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Tuesday, May 21, 2024

CFPUA adopts feisty tone, ‘congratulates’ Chemours’s success, tells company to ‘own up’ to responsibilities

CFPUA congratulated Chemours on defying expectations and earning billions. Seriously. But the utility also pointed out that such a successful company might also be able to help clean up the mess it's made in the Cape Fear.

Chemours headquarters in Wilmington, Delaware. A DuPont spin-off, Chemours has agreed to pay the state a total of $13 million in a recent consent order, in which the company admits to no wrongdoing. (Port City Daily/Courtesy Google Maps)
Chemours headquarters in Wilmington, Delaware. A DuPont spin-off, Chemours has made billions, despite predictions that it was ‘built to fail’ under the weight of legacy lawsuits inherited from DuPont. (Port City Daily/Courtesy Google Maps)

HEW HANOVER COUNTY — One day after hiring a new public information officer, the Cape Fear Public Utility Authority sent out a press release addressing its ongoing concerns of The Chemours Company. It’s not a new message, but it certainly had a new tone.

“Congratulations, Chemours; now please own up to your responsibilities,” reads the subject line of the latest release, which goes on to cite today’s News Journal article on a speech given by Chemours CEO Mark Vergano to business and government leaders in Wilmington, Delaware.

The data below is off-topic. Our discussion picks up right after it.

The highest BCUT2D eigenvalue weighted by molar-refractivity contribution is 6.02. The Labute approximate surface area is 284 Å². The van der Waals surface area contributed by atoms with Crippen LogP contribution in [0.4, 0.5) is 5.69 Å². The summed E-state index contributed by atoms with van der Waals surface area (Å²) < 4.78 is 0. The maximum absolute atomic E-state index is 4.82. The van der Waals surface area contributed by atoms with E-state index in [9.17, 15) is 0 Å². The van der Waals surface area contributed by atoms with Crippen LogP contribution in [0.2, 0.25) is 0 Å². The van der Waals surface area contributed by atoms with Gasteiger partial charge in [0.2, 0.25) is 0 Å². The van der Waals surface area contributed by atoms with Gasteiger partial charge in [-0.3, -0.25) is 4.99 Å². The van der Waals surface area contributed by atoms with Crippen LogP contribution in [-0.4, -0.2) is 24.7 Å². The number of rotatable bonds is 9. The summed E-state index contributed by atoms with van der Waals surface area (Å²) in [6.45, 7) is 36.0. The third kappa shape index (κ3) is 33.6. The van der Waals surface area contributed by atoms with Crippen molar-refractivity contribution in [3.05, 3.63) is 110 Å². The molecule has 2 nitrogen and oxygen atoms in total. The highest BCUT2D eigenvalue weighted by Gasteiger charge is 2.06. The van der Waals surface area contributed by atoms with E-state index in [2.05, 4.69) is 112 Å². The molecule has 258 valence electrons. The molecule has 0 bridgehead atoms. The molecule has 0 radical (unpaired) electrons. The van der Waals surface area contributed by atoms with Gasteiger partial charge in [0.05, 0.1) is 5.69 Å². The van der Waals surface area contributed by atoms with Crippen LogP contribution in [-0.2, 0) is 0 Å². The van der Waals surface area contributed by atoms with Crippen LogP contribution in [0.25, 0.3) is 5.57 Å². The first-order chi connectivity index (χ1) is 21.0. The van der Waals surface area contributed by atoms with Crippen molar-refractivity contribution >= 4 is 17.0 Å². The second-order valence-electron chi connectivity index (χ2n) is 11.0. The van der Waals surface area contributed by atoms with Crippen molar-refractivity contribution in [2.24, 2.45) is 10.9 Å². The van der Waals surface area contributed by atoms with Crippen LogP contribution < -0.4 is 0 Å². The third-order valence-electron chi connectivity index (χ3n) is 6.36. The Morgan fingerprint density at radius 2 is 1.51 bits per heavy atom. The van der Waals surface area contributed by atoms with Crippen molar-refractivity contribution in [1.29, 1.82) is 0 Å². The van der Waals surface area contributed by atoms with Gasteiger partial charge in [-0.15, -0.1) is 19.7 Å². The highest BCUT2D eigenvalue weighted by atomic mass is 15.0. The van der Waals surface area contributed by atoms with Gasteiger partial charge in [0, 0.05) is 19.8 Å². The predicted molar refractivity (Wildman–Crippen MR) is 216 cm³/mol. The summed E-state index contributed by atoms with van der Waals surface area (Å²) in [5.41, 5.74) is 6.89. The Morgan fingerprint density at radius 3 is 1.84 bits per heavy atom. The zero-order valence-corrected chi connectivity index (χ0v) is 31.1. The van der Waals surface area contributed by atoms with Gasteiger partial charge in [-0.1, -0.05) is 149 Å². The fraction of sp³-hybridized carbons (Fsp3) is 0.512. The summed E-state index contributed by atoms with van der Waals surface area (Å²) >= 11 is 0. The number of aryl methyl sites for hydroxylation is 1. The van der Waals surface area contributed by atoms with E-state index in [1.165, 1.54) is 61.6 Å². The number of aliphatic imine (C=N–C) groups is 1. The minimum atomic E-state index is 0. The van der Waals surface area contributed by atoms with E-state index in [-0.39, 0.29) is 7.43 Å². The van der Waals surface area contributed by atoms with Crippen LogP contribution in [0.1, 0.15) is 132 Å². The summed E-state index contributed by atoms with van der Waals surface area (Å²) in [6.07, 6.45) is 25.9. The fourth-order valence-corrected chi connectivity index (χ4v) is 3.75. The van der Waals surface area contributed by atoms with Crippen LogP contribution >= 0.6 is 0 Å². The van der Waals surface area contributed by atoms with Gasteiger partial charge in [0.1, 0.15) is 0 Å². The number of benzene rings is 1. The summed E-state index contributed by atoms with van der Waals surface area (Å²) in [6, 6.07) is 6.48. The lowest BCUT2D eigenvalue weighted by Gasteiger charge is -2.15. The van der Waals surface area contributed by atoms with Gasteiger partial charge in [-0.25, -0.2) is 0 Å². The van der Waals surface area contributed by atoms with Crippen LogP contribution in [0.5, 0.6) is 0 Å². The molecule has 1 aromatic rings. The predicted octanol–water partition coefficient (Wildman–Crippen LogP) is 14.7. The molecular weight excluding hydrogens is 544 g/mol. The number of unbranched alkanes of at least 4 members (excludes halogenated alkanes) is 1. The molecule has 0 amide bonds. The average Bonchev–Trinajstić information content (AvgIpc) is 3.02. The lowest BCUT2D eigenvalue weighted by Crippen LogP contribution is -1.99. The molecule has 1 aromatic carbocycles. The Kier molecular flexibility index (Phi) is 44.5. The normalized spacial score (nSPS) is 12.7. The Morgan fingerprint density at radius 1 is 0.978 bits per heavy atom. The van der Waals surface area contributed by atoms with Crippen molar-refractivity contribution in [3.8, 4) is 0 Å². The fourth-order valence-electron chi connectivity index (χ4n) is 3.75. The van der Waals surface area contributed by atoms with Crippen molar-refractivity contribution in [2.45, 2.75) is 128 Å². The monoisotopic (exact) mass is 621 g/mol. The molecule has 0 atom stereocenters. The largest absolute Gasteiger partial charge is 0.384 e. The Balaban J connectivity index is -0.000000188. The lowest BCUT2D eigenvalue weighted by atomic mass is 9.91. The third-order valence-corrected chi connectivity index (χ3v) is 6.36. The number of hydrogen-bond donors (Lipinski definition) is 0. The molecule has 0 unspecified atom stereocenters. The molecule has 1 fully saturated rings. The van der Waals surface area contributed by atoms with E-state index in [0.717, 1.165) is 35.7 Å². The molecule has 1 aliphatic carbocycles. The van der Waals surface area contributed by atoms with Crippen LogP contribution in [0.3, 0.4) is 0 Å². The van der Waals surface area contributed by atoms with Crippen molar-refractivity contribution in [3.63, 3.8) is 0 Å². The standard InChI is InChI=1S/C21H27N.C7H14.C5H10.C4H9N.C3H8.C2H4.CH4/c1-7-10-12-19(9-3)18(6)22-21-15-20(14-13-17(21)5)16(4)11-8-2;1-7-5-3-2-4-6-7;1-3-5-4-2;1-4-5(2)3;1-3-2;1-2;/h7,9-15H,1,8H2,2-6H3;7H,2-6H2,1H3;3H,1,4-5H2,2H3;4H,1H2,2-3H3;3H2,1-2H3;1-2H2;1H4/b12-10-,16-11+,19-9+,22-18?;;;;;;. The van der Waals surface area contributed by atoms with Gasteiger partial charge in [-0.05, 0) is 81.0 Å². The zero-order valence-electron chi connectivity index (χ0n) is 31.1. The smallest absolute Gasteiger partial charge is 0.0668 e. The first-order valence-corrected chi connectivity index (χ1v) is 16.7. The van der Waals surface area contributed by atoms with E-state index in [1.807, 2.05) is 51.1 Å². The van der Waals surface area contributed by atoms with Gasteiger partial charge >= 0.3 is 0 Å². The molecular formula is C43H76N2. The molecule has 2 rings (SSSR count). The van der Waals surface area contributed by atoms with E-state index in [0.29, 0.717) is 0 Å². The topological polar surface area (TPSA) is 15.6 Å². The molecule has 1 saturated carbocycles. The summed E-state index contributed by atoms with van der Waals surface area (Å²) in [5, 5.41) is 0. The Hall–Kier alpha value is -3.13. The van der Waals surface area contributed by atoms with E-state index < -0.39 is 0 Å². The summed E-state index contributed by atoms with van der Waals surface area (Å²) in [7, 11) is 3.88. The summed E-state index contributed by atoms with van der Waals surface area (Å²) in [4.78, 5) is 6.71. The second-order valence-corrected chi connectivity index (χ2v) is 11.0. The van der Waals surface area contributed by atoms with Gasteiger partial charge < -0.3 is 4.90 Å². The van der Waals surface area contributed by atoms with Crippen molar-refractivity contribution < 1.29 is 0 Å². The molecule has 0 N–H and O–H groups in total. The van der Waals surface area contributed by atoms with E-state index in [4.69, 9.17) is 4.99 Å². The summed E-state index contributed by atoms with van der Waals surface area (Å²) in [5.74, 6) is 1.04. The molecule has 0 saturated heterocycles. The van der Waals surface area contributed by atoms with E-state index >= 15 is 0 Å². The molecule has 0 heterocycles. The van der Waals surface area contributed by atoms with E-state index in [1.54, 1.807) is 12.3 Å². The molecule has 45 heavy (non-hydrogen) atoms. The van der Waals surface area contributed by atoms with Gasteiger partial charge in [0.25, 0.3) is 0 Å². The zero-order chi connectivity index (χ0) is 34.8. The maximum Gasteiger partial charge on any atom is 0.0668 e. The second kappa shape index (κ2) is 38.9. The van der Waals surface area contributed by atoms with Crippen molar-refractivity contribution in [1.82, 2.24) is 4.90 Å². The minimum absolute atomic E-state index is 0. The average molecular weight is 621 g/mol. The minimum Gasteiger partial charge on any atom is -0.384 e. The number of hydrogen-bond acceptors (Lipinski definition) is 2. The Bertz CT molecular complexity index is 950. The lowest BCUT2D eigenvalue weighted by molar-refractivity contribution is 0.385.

In that speech, Vergano denied that Chemours was “set up to fail” — that is, to absorb assets from DuPont that could be or were already tied up in litigation — as some investment commentators have speculated. He went on to say the company was “flourishing,” earning $6.2 billion in 2017, and remaining strong in the market in 2018.

(It’s worth noting that the relationship between Chemours and the state is a bit less acrimonious in Delaware than it is in North Carolina; as the News Journal noted, Delaware gave Chemours an $8 million grant to keep their headquarters in Wilmington in 2016).

CFPUA congratulated Chemours on this success, although it’s hard to say that the utility did so with no trace of irony.

“CFPUA doesn’t begrudge Chemours’ success. We simply want them to do what any responsible company, what any good neighbor, would do: Take responsibility for the problems it has caused,” the release states.

The release goes on to point out that such a successful company might have $46 million – the estimated cost of CFPUA’s planned treatment upgrades at the Sweeney Treatment Plant – to spare: “So given Chemours’ success, we can’t help but ask: Shouldn’t a flourishing company like Chemours step up to pay that $46 million, the equivalent of 0.7 percent of 2017 revenue, to fix this problem they caused?”

The release concludes, “We aren’t the only ones asking. Almost 200,000 people in New Hanover County depend on the water CFPUA provides. They want to know why Chemours isn’t footing the bill to remove PFAS compounds from their water. Like us, they’re still waiting for an answer.”

The release was part of “team effort,” according to newly hired CFPUA Spokesperson and former reporter Vaughn Hagerty. There’s no telling if the new, ever-so-slightly snarky tone, will have break Chemours’ notorious silence (aside from few public meetings, the company has stonewalled residents, media, public utilities, and even the state).

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